Your kids grandparents can be the most trustworthy babysitters. But sometimes when your mother or father is taking care of your child it causes emotional and logistical issues. Steer clear of these five pitfalls to avoid when grandparents babysit.
Not Setting Expectations Any Ground Rules
Sometimes it's hard to lay down the law with your own parents. But speaking up at the beginning of a babysitting session or throughout a regular child care arrangement will ensure its success.
It's better to share how you want your child to be cared for than regretting that you didn't.
The grandparents should know when your kids need to eat and sleep, and any rules that your family follows like how long to watch T.V, eating snacks, where to go out and appropriate discipline. For instance, if grandparents are always hinting that your kiddo should cut their hair, always say "no haircuts" before you leave kids.
You can also write down your expectations. The grandparents may not follow all of your rules, because, they are the grandparents. So try to limit your rules to the things that your feel most strongly about or that have to do with safety. Too many guidelines will be hard for grandparents to remember. You don't want them to feel like you don't trust their judgment.
Being Too Strict About Your Rules
Now that you've set some rules, you'll need to learn when to let things go. Like any relationship you'll need to have faith that the grandparents will respect your parental boundaries and will live up to your expectations.
If you come home and the kids' clothes are a mess or toys were put in the wrong spot, think twice before speaking up. Just because the grandparents took care for your children or your home differently doesn't mean they're wrong. Try taking a big breath and remember how grateful you are that the grandparents were around to help out.
If you fall into this pitfall it may cause the grandparents to resent you and make watching your children less enjoyable for them. You don't want to anger the grandparent so much that you need to scramble to find new child care.
If the kids are at grandma's house they should follow grandma's rules. The grandparents did a good job raising you or your spouse, right? So have faith that they'll respect your wishes and be lenient. Doing so teachers your children to respect their elders.
Decide If You'll Pay Them or Not
Before the fun babysitting times begins get serious about the commitment your parents or in-laws are making. If you address everyone's concerns and come to an agreement about things you'll save yourself from problems later. Answer questions like will you pay the grandparent for child care? And who will organizes activities and pays for classes or outings?
If they are watching your child daily, paying them puts the relationship on a more professional level and stresses that this is a serious commitment.
That's what you want if you're working while grandparents are babysitting. Last-minute cancellations could jeopardize your career -- and there are other ways to save money.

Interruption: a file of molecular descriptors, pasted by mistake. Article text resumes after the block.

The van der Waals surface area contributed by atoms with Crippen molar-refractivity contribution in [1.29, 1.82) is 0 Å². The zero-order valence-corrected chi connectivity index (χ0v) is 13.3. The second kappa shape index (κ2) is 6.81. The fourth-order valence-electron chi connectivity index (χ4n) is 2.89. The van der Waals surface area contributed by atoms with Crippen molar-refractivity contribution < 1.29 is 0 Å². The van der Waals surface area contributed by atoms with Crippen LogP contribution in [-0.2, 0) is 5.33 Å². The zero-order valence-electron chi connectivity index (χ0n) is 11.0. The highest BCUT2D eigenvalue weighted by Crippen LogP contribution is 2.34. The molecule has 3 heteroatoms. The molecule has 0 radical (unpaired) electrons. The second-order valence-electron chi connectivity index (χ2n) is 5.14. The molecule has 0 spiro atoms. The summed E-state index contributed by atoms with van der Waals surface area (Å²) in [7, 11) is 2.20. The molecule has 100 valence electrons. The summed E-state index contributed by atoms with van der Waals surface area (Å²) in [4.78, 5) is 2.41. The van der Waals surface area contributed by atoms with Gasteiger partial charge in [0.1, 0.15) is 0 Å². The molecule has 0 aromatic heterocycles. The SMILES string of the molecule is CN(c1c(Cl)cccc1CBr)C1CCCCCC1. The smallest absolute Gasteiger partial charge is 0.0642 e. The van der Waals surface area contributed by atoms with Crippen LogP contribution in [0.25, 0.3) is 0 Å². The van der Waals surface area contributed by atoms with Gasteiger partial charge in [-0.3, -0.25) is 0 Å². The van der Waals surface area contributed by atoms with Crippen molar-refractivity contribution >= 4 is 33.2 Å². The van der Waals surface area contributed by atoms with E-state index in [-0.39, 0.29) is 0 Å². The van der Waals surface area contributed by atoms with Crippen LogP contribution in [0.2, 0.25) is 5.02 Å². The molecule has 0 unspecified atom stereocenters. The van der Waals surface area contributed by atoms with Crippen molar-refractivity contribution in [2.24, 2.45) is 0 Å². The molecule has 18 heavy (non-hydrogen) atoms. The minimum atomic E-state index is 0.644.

On the other hand, remember to discuss the financial implications of paying grandparents for babysitting, such as having to pay the nanny tax. It may make more sense for you to pay for groceries, gas, outings or vacations than to fork over cash.
As part of this discussion you can also discuss sick days and cancellations. Figure out ahead of time how much notice should you each give in the event of a cancellation? What will happen if your child or grandparent gets sick?
Argue With the Grandparents In Front of the Kids
Our parents know how to push our buttons because they installed them. And sometimes we can get under their skin too. But the last thing you want is to put your children in the middle of a decades-old power struggle with your mother or father.
So when you interact with the grandparents as babysitters, treat them just as you would treat any responsible adult entrusted with the care of your children. That means no subtle insults or digs and no references to past arguments. Avoid sentences that begins with, "You always..." or "You never..." or "I hate it when you...".
If you have an especially difficult relationship with a parent (or parent-in-law) you may want to reconsider using that person as a caregiver. It may simply be too complicated.
Forgetting To Keep Them In the Loop
Your parents and parents-in-law may know your children very well. But kids change quickly, and it can be hard to keep up if you don't live with them.
Before you leave get the grandparents up to date on anything that may affect your child's mood or health. This includes things such as them having trouble sleeping or signs of an oncoming cold. Or perhaps they skipped a meal or snack. Grandparents may not make the connection between a cranky child and a hungry one. Let them know about any recently developed fears, such as of dogs, loud noises or certain stories. If your child has been having a time saying good bye to you let them know about the onset of separation anxiety. And don't forget school issues or sibling rivalry that has happened recently so they can catch up quickly on mood swings.
Edited by Elizabeth McGrory